Growing Chorus for Relief Administration Joins in; Will Mitch Switch?

Update 469 — Growing Chorus for Relief
Administration Joins in; Will Mitch Switch?

‘Twas the week before Labor Day when all through the Senate, few creatures were stirring, at least from their tenets. In fact, the GOP Senate leadership needs a fig-leaf to act. Sticking to ideology is an increasingly risky proposition for the majority in the Senate, where the leadership sounds more tone-deaf and isolated by the week. 

Below, we assess the current state of negotiations as Congress prepares to return from recess and consider demands for economic relief and whether CARES Act resources from the last relief bill in May may be redeployed.




Yesterday, Treasury Secretary Steven Mnuchin made clear his willingness to meet Speaker Nancy Pelosi “at any time to negotiate” the next corona relief package deal. Appearing before the House Select Subcommittee on the Coronavirus Crisis, Mnuchin testified on the Trump administration’s policy response to the economic crisis. 

The hearing took a look at ongoing negotiations over Corona 5 and the Trump administration’s implementation of the CARES Act. Committee Republicans offered few policy prescriptions, instead blaming Democratic governors for keeping states’ economies closed. A more measured Mnuchin engaged with Democrats on possible areas of agreement. Democrats focused their questions on the unfinished business in the CARES Act. As negotiations are rejoined, hundreds of billions of fallow CARES Act dollars are doing little to nothing at a moment of dire national economic need. 

Mnuchin Pushes for Piecemeal Relief

In May, House Democrats passed the HEROES Act, a comprehensive $3.4 trillion COVID relief package. After refusing to vote on the bill, Senate Republicans delayed until July to introduce their $1 trillion HEALS Act. Now, negotiations on the fifth coronavirus relief package have stalled for the last month. White House officials have refused to compromise on the price of the next bill — even after Speaker Nancy Pelosi lowered Democrats’ demand from $3.4 to $2.2 trillion.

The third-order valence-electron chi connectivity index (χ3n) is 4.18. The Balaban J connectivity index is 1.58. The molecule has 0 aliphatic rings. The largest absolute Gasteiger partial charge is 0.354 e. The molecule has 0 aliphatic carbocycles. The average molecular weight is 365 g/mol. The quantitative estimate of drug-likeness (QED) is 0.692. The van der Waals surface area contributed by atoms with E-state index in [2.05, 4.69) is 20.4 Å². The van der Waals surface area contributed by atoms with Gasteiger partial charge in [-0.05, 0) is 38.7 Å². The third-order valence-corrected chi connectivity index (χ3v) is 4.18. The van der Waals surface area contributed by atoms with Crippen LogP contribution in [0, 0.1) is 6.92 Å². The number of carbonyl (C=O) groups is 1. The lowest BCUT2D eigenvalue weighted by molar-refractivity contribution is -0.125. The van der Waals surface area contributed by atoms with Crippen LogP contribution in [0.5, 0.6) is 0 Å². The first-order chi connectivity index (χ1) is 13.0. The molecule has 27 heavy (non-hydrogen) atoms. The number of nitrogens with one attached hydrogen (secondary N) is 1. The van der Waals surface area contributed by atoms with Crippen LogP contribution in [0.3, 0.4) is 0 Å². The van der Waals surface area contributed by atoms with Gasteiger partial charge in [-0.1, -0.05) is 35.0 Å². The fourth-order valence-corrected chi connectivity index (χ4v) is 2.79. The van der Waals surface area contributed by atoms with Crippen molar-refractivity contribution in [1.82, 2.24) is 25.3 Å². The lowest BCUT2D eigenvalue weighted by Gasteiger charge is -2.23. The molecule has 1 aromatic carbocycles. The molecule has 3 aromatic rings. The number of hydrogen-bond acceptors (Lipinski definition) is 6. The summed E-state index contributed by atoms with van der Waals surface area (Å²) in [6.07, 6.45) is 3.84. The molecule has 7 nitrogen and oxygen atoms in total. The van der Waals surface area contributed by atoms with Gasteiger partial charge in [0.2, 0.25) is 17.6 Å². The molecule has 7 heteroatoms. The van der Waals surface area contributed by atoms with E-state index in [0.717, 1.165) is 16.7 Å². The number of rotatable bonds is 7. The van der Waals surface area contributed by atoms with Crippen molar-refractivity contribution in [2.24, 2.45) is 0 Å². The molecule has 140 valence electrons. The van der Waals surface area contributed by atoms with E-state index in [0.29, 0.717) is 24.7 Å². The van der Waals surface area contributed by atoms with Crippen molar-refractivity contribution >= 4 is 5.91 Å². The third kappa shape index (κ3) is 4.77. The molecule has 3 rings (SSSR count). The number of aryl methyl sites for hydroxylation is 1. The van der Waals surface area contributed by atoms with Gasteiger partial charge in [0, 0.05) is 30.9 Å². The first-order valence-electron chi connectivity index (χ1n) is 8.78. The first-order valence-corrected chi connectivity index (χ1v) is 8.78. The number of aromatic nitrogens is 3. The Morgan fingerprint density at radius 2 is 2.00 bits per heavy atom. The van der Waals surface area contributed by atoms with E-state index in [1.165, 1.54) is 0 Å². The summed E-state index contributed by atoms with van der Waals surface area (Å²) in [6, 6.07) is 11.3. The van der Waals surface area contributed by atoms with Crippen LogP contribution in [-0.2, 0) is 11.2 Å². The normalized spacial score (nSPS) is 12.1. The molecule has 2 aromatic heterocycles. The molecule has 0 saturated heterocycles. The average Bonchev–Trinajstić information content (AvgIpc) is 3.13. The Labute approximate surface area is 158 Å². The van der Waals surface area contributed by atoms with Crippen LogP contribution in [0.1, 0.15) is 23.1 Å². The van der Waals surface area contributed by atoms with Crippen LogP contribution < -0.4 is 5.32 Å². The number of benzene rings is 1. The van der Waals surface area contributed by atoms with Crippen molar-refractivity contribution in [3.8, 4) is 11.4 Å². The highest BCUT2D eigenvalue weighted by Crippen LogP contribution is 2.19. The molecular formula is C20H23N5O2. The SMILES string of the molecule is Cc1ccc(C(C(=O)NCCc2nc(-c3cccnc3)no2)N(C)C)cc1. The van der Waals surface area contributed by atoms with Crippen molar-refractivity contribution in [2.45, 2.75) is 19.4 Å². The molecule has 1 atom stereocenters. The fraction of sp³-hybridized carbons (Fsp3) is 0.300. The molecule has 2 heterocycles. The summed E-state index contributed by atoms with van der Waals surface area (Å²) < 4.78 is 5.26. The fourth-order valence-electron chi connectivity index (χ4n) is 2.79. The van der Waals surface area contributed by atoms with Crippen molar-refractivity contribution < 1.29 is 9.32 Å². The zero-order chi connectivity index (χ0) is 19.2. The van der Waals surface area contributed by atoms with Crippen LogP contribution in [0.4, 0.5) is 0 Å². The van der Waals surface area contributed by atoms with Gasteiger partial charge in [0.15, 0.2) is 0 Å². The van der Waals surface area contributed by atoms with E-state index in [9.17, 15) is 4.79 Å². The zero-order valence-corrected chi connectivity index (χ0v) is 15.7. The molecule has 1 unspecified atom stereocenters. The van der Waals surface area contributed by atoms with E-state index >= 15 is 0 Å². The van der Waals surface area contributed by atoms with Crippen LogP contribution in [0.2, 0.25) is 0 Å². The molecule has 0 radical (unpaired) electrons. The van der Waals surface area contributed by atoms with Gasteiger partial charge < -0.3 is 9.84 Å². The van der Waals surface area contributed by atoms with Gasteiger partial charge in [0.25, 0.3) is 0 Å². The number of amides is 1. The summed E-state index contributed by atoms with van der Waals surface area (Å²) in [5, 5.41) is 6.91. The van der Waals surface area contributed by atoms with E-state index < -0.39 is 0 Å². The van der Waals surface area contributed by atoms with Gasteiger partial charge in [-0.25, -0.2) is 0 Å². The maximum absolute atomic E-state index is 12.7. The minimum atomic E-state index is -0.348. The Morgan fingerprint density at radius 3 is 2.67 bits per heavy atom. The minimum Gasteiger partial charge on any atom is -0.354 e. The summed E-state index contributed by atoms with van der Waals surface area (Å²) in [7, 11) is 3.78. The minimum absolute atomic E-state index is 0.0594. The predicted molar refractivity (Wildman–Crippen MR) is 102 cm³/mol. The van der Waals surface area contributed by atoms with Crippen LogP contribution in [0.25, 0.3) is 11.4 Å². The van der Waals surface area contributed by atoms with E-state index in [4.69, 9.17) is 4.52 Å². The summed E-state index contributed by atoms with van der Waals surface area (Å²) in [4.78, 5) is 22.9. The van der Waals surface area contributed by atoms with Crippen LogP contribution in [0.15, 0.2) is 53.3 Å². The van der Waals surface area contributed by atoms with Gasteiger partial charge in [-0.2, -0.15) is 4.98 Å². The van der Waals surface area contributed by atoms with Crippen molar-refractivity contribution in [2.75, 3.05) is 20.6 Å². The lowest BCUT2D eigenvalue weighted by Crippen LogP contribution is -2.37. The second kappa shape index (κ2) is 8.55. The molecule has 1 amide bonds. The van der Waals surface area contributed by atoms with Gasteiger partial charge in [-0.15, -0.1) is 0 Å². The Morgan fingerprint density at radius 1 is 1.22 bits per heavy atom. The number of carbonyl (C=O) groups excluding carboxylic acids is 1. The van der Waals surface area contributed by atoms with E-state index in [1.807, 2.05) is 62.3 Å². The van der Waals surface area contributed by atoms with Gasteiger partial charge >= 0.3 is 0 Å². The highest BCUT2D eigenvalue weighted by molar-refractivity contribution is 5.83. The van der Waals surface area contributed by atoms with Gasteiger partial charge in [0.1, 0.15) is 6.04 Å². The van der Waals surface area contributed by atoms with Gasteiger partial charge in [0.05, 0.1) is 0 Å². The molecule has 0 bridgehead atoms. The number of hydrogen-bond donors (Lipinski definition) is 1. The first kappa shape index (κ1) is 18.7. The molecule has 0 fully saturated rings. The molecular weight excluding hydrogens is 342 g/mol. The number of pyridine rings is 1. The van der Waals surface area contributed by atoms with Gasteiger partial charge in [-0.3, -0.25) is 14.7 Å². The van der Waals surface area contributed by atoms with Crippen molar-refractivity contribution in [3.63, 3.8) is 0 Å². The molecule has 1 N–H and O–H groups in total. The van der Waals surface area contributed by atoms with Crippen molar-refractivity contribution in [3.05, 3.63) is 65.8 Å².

Amid this impasse, Senate Republicans proposed an even smaller relief package, the Delivering Immediate Relief to America’s Families, Schools, and Small Businesses Act. At $500 billion, this ‘skinny’ version of the HEALS Act pursues a piecemeal approach to coronavirus legislation, containing only provisions that could obtain support from the entire GOP caucus. Democrats have been firm, however, that the next stimulus package should be comprehensive. During yesterday’s hearing, Mnuchin endorsed the GOP “piece by piece” approach, highlighting the need for urgent and bipartisan relief. Mnuchin listed his economic priorities as:

  • additional Paycheck Protection Program funding
  • continued enhanced unemployment benefits
  • liability protection for universities, schools, and businesses

In addition to coronavirus relief negotiations, the federal government’s fiscal year-end is almost upon us. Congress will need to pass a new budget or a Continuing Resolution (CR) by September 30 to avoid a shutdown. The CARES Act’s airline industry Payroll Support Program and the highway authorization also expire on that date. These program extensions and the next relief package will likely be tied to a CR.

CARES Act’s Unfinished Business

Some CARES Act funds have yet to be fully exhausted even as the economy hobbles along. During yesterday’s hearing, Secretary Mnuchin fielded questions of how he plans to more effectively deploy these resources, if at all, in regard to several programs:

  • Idle Small Business Relief: The Paycheck Protection Program (PPP) with its forgivable small business loans was one of the most popular CARES Act provisions across both parties and chambers. CARES provided $349 billion in PPP funding, which Congress topped up with an additional $310 billion in April after the initial funds ran out.